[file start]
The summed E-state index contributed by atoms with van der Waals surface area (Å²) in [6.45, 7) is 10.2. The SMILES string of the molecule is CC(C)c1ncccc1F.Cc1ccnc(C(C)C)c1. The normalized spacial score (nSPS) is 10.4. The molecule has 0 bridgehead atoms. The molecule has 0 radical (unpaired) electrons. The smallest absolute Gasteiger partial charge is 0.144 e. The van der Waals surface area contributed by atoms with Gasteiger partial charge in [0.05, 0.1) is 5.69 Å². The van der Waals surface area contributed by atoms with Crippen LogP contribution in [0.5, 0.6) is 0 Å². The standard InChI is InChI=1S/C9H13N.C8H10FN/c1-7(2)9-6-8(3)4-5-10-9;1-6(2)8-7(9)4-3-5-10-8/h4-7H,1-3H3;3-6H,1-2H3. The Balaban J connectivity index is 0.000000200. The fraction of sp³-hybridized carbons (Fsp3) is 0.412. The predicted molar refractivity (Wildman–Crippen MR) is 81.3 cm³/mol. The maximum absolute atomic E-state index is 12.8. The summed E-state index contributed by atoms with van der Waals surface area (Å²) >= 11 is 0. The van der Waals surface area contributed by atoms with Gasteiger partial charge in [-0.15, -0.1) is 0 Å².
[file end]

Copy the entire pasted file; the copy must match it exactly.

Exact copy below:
The summed E-state index contributed by atoms with van der Waals surface area (Å²) in [6.45, 7) is 10.2. The SMILES string of the molecule is CC(C)c1ncccc1F.Cc1ccnc(C(C)C)c1. The normalized spacial score (nSPS) is 10.4. The molecule has 0 bridgehead atoms. The molecule has 0 radical (unpaired) electrons. The smallest absolute Gasteiger partial charge is 0.144 e. The van der Waals surface area contributed by atoms with Gasteiger partial charge in [0.05, 0.1) is 5.69 Å². The van der Waals surface area contributed by atoms with Crippen LogP contribution in [0.5, 0.6) is 0 Å². The standard InChI is InChI=1S/C9H13N.C8H10FN/c1-7(2)9-6-8(3)4-5-10-9;1-6(2)8-7(9)4-3-5-10-8/h4-7H,1-3H3;3-6H,1-2H3. The Balaban J connectivity index is 0.000000200. The fraction of sp³-hybridized carbons (Fsp3) is 0.412. The predicted molar refractivity (Wildman–Crippen MR) is 81.3 cm³/mol. The maximum absolute atomic E-state index is 12.8. The summed E-state index contributed by atoms with van der Waals surface area (Å²) >= 11 is 0. The van der Waals surface area contributed by atoms with Gasteiger partial charge in [-0.15, -0.1) is 0 Å².